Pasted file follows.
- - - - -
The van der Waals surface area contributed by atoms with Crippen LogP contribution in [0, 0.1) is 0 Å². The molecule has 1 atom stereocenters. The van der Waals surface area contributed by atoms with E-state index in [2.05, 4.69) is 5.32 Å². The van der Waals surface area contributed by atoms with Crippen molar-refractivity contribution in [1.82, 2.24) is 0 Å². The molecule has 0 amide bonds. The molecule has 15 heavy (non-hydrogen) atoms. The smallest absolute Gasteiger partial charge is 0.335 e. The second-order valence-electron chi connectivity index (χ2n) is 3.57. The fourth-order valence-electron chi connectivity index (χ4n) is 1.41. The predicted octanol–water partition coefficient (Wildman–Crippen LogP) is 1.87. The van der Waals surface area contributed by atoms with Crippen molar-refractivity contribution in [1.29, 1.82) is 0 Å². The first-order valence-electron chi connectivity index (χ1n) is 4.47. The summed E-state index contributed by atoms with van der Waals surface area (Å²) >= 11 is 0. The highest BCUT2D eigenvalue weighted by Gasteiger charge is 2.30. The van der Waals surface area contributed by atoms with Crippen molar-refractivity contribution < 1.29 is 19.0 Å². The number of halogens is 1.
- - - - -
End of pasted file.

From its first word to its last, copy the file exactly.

The van der Waals surface area contributed by atoms with Crippen LogP contribution in [0, 0.1) is 0 Å². The molecule has 1 atom stereocenters. The van der Waals surface area contributed by atoms with E-state index in [2.05, 4.69) is 5.32 Å². The van der Waals surface area contributed by atoms with Crippen molar-refractivity contribution in [1.82, 2.24) is 0 Å². The molecule has 0 amide bonds. The molecule has 15 heavy (non-hydrogen) atoms. The smallest absolute Gasteiger partial charge is 0.335 e. The second-order valence-electron chi connectivity index (χ2n) is 3.57. The fourth-order valence-electron chi connectivity index (χ4n) is 1.41. The predicted octanol–water partition coefficient (Wildman–Crippen LogP) is 1.87. The van der Waals surface area contributed by atoms with Crippen molar-refractivity contribution in [1.29, 1.82) is 0 Å². The first-order valence-electron chi connectivity index (χ1n) is 4.47. The summed E-state index contributed by atoms with van der Waals surface area (Å²) >= 11 is 0. The highest BCUT2D eigenvalue weighted by Gasteiger charge is 2.30. The van der Waals surface area contributed by atoms with Crippen molar-refractivity contribution < 1.29 is 19.0 Å². The number of halogens is 1.